Bicycles as workday transportation
NORMA JEAN GARGASZ/Tucson Citizen. Transportation planner Melissa Antol uses a bicycle from City Cycle, a bicycle sharing program for city employees. She said she uses the program as often as she can. The City Cycle fleet has 23 bicycles.
While these days it's sometimes hard to believe, historically, government has been ahead of the curve and implemented new techniques and technologies to move innovation forward. Most cities have extensive automobile fleets (and granted many trips require the ability to transport materials), but not all trips need to be made by car.
The City of Tucson has launched a "bike fleet" to be used by various city employees to conduct trips during the workday, rather than using cars. See "Bike-sharing programs peddled for Tucson: Companies, colleges could follow city lead." from the Tucson Citizen.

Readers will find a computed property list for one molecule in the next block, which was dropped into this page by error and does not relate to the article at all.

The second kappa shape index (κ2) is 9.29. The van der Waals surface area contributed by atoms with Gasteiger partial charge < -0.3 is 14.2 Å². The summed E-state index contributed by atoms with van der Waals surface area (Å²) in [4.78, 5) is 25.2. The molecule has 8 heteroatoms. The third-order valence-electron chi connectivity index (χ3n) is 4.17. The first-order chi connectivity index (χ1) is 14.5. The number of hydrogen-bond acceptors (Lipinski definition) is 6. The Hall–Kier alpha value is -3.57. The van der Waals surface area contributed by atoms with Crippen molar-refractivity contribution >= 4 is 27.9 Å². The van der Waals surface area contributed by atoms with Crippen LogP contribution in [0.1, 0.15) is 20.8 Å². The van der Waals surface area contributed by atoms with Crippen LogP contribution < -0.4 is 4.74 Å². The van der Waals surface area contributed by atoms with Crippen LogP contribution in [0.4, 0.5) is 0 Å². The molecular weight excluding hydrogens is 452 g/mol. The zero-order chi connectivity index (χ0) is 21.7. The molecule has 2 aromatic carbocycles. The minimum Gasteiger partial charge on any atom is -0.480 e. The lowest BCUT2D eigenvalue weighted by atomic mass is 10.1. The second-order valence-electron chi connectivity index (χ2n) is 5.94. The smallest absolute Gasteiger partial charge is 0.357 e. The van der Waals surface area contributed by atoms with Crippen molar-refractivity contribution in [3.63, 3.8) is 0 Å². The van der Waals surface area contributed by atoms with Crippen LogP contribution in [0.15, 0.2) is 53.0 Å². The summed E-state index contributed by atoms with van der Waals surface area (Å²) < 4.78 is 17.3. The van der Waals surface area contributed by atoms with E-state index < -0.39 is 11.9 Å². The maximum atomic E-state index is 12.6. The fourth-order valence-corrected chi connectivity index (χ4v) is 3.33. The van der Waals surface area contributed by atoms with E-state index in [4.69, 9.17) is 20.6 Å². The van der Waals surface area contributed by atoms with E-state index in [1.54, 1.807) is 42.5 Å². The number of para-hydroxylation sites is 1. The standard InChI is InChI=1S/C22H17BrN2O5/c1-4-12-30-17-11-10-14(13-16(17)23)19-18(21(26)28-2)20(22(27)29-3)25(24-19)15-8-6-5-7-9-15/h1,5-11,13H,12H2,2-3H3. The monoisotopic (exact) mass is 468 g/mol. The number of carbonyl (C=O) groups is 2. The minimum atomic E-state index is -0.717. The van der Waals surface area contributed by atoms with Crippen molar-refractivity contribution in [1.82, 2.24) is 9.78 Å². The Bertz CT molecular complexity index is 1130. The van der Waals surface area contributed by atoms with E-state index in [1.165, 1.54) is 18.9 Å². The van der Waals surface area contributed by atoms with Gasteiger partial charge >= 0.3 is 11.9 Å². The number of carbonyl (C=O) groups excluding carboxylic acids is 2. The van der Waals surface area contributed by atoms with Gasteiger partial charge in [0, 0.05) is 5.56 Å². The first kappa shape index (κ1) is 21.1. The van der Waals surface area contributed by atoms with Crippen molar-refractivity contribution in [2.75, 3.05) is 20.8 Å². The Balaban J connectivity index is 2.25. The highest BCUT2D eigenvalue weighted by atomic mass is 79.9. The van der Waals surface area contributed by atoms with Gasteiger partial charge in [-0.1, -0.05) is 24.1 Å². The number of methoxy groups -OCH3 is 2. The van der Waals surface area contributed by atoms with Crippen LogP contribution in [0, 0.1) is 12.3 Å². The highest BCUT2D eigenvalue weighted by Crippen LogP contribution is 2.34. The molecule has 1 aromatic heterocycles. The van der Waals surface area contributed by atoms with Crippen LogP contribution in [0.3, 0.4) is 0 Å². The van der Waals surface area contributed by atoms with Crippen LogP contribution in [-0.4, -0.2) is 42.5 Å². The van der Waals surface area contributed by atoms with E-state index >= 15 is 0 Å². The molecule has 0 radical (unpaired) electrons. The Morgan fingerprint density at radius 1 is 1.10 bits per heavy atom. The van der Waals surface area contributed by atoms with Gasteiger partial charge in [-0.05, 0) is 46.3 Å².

Of course, for these kinds of systems to work, agencies need to be relatively close (say within 2 miles). This then is further support for agglomeration, or keeping agencies reasonably close, rather than moving them around the city willy-nilly, furthering what I call intra-city sprawl.
The online article has a sidebar listing of a number of resources including a link to Paul DeMaio's Bike Sharing blog.
Cities that have bike fleets
San Jose, Calif.
Santa Barbara, Calif.
Palo Alto, Calif.
Teton County, Wyo.
Source: Kent Johnson, Ithaca, N.Y.